The authors present the basic concept of signal detection theory (SDT) as a method of investigation of differences in somatosensory function. The authors introduce SDT using data from the mechanical pain sensitivity test of the quantitative sensory testing protocol as an example. The manuscript adhere to PeerJ policies.

Experimental design

The manuscript presents an interesting method of multilevel models to estimate continuous data simultaneously on the individual and group-level. This method could be interesting for the field of clinical research and clinical practice. The manuscript is well and comprehensively written. The questions posted by the authors are well defined. The methodology is clearly explained. Data presentation is clear and includes appropriate statistical methods.

Validity of the findings

No Comments

Comments for the author

1. Introduction:
I recommend that the authors add a short description about QST.
Example: QST consists of seven tests measuring 13 parameters according to the QST protocol of the German Research Network on Neuropathic Pain (DFNS). It is possible to quantify the performance of human somatosensory nervous system in subjects and patients with the complete protocol. Using this method, properties of nociceptive and non-nociceptive submodalities of different groups of afferent nerve fibres and central pathways can be determined. (Mücke et al. 2014)

1.1. Thresholds
If you introduce the methods of limits and levels-method, further advantages and disadvantages should be mentioned:
To determine the sensitivity of a patient or a test subject compared to the defined test stimuli under the QST, perception and pain thresholds can be quantified. Also available are "level" and "limit" test methods - with varying advantages and disadvantages.
The "level method" entails a sensory test method, whereby stimulation is provided repetitively below and above the perception or pain thresholds. After application of the test stimuli, the subjects are asked about the perception or painfulness of the stimulus, specifically whether they are perceived as painful or not. The threshold determination is based on the stimulus intensity at which 50 % of stimuli are recognised. The disadvantage of this method is precisely the long study period required to determine a threshold; furthermore, numerous repeated measurements in determining pain stimuli can also lead to the development of sensitisation phenomena just below or above the threshold.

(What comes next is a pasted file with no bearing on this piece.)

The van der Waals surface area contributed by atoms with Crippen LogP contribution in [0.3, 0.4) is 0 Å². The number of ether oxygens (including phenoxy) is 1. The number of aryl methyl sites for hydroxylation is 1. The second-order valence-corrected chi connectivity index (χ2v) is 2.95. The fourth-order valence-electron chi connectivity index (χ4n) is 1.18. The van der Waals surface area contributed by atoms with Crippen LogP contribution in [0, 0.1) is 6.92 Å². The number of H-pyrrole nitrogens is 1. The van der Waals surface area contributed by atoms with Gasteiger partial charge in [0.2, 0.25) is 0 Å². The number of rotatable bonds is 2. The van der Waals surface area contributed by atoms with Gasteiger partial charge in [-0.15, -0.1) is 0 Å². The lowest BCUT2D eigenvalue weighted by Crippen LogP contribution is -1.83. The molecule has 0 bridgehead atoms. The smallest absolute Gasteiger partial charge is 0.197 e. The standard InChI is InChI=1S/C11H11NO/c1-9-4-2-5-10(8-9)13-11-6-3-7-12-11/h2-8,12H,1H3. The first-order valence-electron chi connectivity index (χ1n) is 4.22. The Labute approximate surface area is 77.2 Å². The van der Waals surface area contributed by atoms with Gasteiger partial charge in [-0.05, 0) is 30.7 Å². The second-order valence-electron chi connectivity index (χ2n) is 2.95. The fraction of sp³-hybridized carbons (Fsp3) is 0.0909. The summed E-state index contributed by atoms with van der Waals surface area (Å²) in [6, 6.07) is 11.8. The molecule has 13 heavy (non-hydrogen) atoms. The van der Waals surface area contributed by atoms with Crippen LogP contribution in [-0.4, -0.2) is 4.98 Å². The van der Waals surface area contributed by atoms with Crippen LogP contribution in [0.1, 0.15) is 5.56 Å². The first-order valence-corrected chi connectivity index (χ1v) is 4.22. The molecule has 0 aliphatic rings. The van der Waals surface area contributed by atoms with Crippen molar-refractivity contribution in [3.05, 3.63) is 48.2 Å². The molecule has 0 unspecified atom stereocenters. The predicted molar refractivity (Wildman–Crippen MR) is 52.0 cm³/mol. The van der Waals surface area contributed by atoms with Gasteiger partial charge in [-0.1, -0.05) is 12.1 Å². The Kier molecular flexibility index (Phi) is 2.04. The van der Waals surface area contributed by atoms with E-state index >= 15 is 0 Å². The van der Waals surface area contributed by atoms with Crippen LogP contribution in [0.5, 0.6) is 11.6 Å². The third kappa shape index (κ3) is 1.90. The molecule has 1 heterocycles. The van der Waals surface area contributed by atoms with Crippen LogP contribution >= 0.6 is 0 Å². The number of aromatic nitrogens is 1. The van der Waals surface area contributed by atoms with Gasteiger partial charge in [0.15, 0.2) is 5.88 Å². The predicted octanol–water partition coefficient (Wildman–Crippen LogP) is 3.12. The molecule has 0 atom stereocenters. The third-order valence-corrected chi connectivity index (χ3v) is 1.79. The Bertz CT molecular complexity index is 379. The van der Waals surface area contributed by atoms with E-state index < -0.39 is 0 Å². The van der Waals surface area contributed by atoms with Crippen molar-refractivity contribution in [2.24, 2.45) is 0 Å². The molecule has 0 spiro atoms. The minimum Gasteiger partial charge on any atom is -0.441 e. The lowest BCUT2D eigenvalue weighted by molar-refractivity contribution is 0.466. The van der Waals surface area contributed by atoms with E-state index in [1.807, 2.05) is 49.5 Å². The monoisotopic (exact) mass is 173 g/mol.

Another psychophysical method is the "limits" method. As part of this process, the perception and pain thresholds are recognised as the first identified stimulus under increasing stimulus intensities. In contrast to the "level" method, the "limit" method overrates the actual threshold, since the tested threshold includes a reaction time artefact. The subject has yet to give feedback after reaching the threshold, while the stimulus intensity keeps increasing further together with the reaction time. The advantage of this method is the short investigation period until the threshold determination is reached. (Mücke et al. 2014)